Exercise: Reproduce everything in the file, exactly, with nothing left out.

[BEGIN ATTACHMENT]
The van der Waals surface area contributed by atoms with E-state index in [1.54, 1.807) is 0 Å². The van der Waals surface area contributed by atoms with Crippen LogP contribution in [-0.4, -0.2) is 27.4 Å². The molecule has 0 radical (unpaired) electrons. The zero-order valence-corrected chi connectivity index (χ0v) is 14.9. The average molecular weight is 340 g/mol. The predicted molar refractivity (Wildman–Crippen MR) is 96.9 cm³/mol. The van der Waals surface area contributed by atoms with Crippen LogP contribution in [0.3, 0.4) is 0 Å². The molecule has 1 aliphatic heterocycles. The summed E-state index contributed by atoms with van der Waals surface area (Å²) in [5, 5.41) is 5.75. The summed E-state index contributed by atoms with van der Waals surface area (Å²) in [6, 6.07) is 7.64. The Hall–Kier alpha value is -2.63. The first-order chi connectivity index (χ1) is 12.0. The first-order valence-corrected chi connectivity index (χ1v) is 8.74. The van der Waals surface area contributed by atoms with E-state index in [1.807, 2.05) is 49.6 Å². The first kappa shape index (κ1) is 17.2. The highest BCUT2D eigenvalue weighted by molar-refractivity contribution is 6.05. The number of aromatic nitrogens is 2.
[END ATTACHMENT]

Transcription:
The van der Waals surface area contributed by atoms with E-state index in [1.54, 1.807) is 0 Å². The van der Waals surface area contributed by atoms with Crippen LogP contribution in [-0.4, -0.2) is 27.4 Å². The molecule has 0 radical (unpaired) electrons. The zero-order valence-corrected chi connectivity index (χ0v) is 14.9. The average molecular weight is 340 g/mol. The predicted molar refractivity (Wildman–Crippen MR) is 96.9 cm³/mol. The van der Waals surface area contributed by atoms with Crippen LogP contribution in [0.3, 0.4) is 0 Å². The molecule has 1 aliphatic heterocycles. The summed E-state index contributed by atoms with van der Waals surface area (Å²) in [5, 5.41) is 5.75. The summed E-state index contributed by atoms with van der Waals surface area (Å²) in [6, 6.07) is 7.64. The Hall–Kier alpha value is -2.63. The first-order chi connectivity index (χ1) is 12.0. The first-order valence-corrected chi connectivity index (χ1v) is 8.74. The van der Waals surface area contributed by atoms with E-state index in [1.807, 2.05) is 49.6 Å². The first kappa shape index (κ1) is 17.2. The highest BCUT2D eigenvalue weighted by molar-refractivity contribution is 6.05. The number of aromatic nitrogens is 2.